Lessons from July 1942 Learn­ing Ev­ery Day

The Weekly Vista - - Opinion - DAVID WIL­SON

Gen­eral Er­win Rom­mel of Ger­many was one of the great­est mil­i­tary com­man­ders in all of World War II.

He had the des­ig­na­tion of Field Mar­shall (Feld­marschall in Ger­man) and for his con­quests in North Africa he be­came known as the Desert Fox. He was widely known in Ger­many and was highly re­spected by his op­po­nents.

In July 1942, Rom­mel and the Ger­man and Ital­ian armies he led in North Africa had reached the apex of their suc­cess and found their mil­i­tary ef­forts to be much more dif­fi­cult from that point on­ward.

In July of that year, 75 years ago, Axis forces un­der Rom­mel had forced their way east­ward into the Bri­tish-con­trolled coun­try of Egypt.

It was there, at a town called El Alamein (pro­nounced El Al-a-mane), that Bri­tain had to draw a line in the Mid­dle East­ern sand and take a strong stand.

And it was there that his­tory, as so of­ten is the case, be­gan to pro­vide lessons for us that re­main rel­e­vant to this day.

The first les­son is that events that hap­pen far away and seem in­con­se­quen­tial are of­ten cru­cial to what takes place the world over.

At this time 75 years ago, if the Axis forces broke through at El Alamein, they would have the op­por­tu­nity to move on­ward to Alexan­dria, Cairo and even­tu­ally the Suez Canal. If those were to fall, Bri­tain would no longer have con­trol of the ship­ping traf­fic on the east­ern end of the Mediter­ranean Sea.

That would have had a great im­pact on how World War II un­folded and

pos­si­bly how the world was shaped af­ter­wards.

In other words, Egypt was of vi­tal mil­i­tary sig­nif­i­cance.

But as it turned out, Bri­tain and her colonies held off the in­vad­ing forces, and soon the tide of the war in North Africa be­gan to change.

There was a sec­ond bat­tle at El Alamein in the fall of that year, and af­ter that Rom­mel and his forces had to with­draw.

As this took place on the east­ern end of North Africa, Gen­eral Dwight D. Eisen­hower and Amer­i­can armies un­der his di­rec­tion were land­ing at the west­ern side of the con­ti­nent.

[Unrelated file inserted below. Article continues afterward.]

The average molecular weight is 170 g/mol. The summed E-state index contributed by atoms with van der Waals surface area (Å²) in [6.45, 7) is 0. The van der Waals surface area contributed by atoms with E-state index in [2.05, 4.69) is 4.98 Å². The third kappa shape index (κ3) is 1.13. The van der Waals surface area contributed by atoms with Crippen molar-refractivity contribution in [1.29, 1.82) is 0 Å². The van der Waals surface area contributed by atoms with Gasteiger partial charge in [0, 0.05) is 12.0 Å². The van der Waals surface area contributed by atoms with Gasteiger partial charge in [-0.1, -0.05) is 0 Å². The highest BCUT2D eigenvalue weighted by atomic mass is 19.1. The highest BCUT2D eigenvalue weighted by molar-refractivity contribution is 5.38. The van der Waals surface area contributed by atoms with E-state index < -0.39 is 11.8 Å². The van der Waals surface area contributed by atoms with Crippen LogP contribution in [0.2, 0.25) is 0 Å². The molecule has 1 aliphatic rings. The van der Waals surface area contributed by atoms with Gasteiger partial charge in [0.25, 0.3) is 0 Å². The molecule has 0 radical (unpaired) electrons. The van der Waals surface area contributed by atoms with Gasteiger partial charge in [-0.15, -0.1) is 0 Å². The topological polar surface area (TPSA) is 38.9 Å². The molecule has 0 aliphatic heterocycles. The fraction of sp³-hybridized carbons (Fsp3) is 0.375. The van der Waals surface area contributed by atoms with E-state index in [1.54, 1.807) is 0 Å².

Soon Rom­mel’s mil­i­tary forces (known as the Africa Korps) would be fight­ing the Bri­tish on the east and

the Amer­i­cans on the west.

Rom­mel’s armies fought on, and fought gal­lantly in many in­stances, but it was only a mat­ter of time un­til the Axis forces would lose Africa to Bri­tain and the United States.

The rea­sons that Rom­mel lost were many, but one of those was that he could not get the sup­plies, weapons, and re­in­force­ments from Italy and Ger­many that he needed. That is an­other one of his­tory’s great lessons.

If an army is sent to fight, there must be a com­mit­ment to sup­port it.

In 1942, Adolf Hitler was more in­ter­ested in what Ger­man armies were do­ing against the Rus­sians than what they were do­ing in Africa. As a re­sult, Rom­mel’s re­peated re­quests for more men and ma­te­rial were of­ten ig­nored.

As Rom­mel’s armies be­gan to feel the crush of Al­lied forces on all sides, he sought Hitler’s per­mis­sion

to or­ga­nize a with­drawal from Africa so that his of­fi­cers and armies could fight an­other day from the main­land of Europe.

Hitler re­fused on at least two dif­fer­ent oc­ca­sions. At one point Hitler said Rom­mel’s troops must face ei­ther vic­tory or death. At a later time Hitler again de­nied Rom­mel’s re­quest, telling him that Africa was to be de­fended and not evac­u­ated, and he added, “That is an or­der, Herr Feld­marschall!”

At that time, his­tory tells us, Rom­mel no longer had faith in Hitler’s lead­er­ship.

Les­son three for the day is that those in charge should lis­ten to the ex­per­tise of sub­or­di­nates. Hitler failed to do so, even when Rom­mel clearly ar­tic­u­lated his case.

Les­son four is that a leader can­not be un­re­al­is­ti­cally de­mand­ing, as Hitler was on many, many oc­ca­sions.

Les­son five for us to­day is that there is noth­ing quite so de­mor­al­iz­ing as when one loses con­fi­dence in a leader. And Rom­mel had reached that point.

I know that Rom­mel was the en­emy and that Ger­many at the time rep­re­sented all that Amer­ica stood against. In spite of that, it is a great trib­ute to Rom­mel’s for­ti­tude that he sol­diered on­ward. His sense of duty and loy­alty en­abled him to con­tinue the fight, even though he had lost faith in those above him.

There is much that can be con­tem­plated about his cir­cum­stances, and there is al­ways much to learn from the lessons of his­tory, even those from 75 years ago.

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